The Earth will bear for a long time with no return. She will keep giving
and giving, providing us with food and water and air. But even the
Goddess cannot go on without getting. If we only take from the Earth,
and never give back, we will eventually deplete even her vast energy.
Agricultural people across the world have recognized the need to offer
food to the Earth – to put back into the earth nutrients we have taken
from it. Today we send our garbage out to sea; we turn our back on the
mountains of discards that stand as sentinels to all our cities. To
truly honour the Goddess is to seek to rectify that imbalance, to give
back to the Earth so that She can continue to give to us, Her children.

from The Goddess Companion – Daily Meditations on the Feminine Spirit
by Patricia Monaghan


Hecate, give me clarity
help me with what’s best for me,
Your magick and serenity
enfolding and protecting me.

Glorious Goddess of the Night
Embrace me with your light,
With your energies
Both dark and bright.

Be my guide in all I do
Help me learn to follow you
through the troubles
and the joys of Life.

With your key, unlock
The knowledge that I seek
For my Soul’s destiny,
and the path
that’s meant for me.

Hot Summer’s Day Bath

3 drops Juniper oil
3 drops Patchouli oil
Best effective to be used in a cool bath.

Inspiration Jar

The purpose is to bring on inspiration. For creativity.
Items you will need:
1 mason jar
1 small crystal
dried orange peels ( 2/3 )
dried mint ( 1/3 )
2 drops Orange oil
1 drop Mint oil
a square piece of black cotton fabric
a rubber band
orange fabric paint or orange acrylic paint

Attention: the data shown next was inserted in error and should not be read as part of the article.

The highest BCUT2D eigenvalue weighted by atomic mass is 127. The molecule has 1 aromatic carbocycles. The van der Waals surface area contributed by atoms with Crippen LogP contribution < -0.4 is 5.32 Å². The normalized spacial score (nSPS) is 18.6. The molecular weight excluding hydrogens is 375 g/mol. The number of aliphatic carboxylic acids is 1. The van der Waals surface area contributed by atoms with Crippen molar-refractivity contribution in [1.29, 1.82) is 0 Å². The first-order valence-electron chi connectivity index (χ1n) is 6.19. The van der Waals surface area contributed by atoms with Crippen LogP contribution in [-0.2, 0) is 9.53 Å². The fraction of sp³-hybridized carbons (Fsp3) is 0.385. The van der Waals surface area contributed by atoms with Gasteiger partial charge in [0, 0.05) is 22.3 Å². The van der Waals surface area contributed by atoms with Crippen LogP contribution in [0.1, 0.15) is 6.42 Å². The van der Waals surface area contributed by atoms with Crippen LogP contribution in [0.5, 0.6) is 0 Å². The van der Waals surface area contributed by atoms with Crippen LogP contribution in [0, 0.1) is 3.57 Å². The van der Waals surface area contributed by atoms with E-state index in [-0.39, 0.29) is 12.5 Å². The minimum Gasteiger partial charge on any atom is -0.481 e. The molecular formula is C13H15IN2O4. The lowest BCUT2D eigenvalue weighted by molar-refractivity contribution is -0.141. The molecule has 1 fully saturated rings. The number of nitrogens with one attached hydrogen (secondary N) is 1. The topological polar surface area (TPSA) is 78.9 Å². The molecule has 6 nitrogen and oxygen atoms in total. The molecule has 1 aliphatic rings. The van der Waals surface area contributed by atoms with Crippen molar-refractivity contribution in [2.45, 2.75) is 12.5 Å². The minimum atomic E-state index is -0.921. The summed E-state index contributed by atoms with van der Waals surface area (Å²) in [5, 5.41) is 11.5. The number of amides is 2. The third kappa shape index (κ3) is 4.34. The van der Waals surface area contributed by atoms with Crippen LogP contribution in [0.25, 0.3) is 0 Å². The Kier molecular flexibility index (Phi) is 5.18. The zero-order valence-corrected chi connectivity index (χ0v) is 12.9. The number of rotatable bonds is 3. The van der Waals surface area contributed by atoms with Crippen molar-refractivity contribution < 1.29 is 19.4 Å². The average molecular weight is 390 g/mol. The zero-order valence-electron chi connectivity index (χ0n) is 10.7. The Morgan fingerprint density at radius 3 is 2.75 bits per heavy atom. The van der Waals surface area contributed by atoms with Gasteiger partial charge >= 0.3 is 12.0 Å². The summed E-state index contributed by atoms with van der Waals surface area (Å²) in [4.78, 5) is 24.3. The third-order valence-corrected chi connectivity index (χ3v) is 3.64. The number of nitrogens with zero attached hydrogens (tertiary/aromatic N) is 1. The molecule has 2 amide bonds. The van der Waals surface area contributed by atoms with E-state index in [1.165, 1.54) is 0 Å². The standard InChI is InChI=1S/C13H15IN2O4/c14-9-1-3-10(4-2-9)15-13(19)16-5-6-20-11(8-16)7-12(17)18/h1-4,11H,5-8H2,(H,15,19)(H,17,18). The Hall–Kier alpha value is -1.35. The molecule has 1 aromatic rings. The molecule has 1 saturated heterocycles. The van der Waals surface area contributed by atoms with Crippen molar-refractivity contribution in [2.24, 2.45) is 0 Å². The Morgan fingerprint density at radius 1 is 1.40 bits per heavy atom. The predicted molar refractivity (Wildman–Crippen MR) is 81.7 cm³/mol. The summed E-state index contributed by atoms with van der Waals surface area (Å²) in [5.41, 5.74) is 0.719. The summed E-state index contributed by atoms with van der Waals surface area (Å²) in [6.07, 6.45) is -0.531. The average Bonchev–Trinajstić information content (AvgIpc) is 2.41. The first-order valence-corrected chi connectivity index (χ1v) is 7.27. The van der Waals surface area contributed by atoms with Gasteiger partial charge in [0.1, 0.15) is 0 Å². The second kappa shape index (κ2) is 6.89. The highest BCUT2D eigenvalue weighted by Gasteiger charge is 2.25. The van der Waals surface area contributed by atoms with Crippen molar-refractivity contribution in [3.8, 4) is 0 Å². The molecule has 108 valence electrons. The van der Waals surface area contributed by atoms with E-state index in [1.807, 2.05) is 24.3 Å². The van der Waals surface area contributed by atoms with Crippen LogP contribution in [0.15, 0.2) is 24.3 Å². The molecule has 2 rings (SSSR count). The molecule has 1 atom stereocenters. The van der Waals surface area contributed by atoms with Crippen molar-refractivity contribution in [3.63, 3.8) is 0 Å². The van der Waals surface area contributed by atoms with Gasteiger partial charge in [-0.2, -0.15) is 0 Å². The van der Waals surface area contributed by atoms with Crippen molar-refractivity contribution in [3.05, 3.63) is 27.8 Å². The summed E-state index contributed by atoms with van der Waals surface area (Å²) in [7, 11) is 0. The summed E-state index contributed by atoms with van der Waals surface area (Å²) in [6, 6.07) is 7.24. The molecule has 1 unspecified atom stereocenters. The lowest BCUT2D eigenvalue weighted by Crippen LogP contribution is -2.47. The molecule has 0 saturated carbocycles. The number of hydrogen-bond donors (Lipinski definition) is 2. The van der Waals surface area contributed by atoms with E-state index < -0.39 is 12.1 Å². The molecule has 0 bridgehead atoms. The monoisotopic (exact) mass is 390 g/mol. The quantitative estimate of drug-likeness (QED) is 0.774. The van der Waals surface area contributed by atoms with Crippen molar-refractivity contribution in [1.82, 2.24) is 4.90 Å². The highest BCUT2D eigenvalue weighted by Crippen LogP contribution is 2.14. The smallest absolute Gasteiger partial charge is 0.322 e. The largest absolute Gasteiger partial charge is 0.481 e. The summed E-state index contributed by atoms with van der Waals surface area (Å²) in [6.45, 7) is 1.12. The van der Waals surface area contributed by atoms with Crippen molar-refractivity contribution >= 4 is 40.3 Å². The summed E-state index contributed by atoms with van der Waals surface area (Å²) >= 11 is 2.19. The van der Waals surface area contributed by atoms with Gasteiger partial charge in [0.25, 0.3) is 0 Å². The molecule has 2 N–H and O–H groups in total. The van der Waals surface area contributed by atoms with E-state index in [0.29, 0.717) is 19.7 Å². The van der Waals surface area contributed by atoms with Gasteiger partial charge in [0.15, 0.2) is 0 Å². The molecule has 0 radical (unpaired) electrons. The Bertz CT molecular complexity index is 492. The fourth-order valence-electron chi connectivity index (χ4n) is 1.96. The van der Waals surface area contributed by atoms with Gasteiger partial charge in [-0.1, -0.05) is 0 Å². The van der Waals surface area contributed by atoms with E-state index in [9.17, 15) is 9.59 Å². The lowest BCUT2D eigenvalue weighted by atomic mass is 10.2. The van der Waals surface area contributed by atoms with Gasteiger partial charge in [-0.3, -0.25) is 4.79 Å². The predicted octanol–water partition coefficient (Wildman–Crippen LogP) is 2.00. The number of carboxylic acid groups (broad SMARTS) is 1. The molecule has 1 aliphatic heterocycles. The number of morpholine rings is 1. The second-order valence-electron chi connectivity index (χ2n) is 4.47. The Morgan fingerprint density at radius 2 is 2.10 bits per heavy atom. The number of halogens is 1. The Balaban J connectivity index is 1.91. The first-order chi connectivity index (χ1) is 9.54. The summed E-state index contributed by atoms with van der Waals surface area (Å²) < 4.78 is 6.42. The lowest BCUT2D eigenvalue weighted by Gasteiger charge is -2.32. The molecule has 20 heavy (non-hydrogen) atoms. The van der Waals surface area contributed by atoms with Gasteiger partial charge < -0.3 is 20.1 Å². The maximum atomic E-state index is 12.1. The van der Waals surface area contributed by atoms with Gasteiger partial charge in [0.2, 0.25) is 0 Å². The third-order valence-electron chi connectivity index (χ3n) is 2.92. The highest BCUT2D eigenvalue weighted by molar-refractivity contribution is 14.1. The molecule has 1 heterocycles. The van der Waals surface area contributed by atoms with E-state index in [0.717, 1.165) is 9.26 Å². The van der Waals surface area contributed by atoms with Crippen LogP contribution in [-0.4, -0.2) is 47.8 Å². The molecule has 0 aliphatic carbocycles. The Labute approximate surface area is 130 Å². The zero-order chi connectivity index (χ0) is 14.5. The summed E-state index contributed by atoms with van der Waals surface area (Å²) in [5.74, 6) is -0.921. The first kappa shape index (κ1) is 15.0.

orange ribbon

*Note: The colour orange is the colour of creative energies. The shading
of how dark or how light the orange is that you use will denote the
level of creative energies you wish to channel. A dark orange will take
you deep into the creative energies while a light orange is less

Moon cycle: No moon cycle is selected for this spell because all phases
of the Moon hold different levels of creative energies, including the
Dark Moon. If you follow Moon phases, choose the cycle that fits your
purpose best. Gather all items. With a clean and dry jar before you
place the mint first and then the orange peels inside, filling it up
about two thirds of the way. Add two drops of Orange oil and one drop
Mint oil. More if you are using a large mason jar. Stir ingredients
together. Take the small crystal in your hand and saying these words:
Come to me
In whispers and dreams
And visions that gleam.
So Mote It Be!”

Now, place the crystal inside the jar with the potpourri. For the lid,
cover the opening of the jar with black fabric so that the side of the
fabric hang down over the edges about 2 inches. With a pencil, mark the
center top of the fabric. Take the fabric off the jar, lie it flat on a
hard surface. Using orange paint, acrylic or fabric paint, paint on a
spiral. While the paint is drying, cover the jar temporarily with a lid
so that it does not get spilled.

*Spiral: The spiral is a symbol of the dance of life. It shows the
continuous cycle of ourselves going inward within ourselves and then
going outward expressing ourselves.

*Black: The black fabric in this spell is used as an absorption colour.
Black absorbs all colours and all energies. By placing the orange spiral
on this we are signifying just what those energies are that the black is
absorbing, all creative energies.

Once the paint is dry, place the fabric on the jar once again. The
spiral should now be on the centered top of the jar’s mouth. Holding the
fabric in place, wrap the rubber band around the sides to hold it in
place. Next, tie the orange ribbon overtop of the rubber band. Keep this
inspiration jar in your work area, where you do your writing, painting,
drawing, or keep it by your bed to bring on inspiring dreams.

~ source unknown

Storm Moon

At this Moon begin your spring cleaning. Think about what needs to be released and let go of in your life and in your home. Burn white candles and purifying incense, sweep out the cobwebs and prepare for the new growth of spring.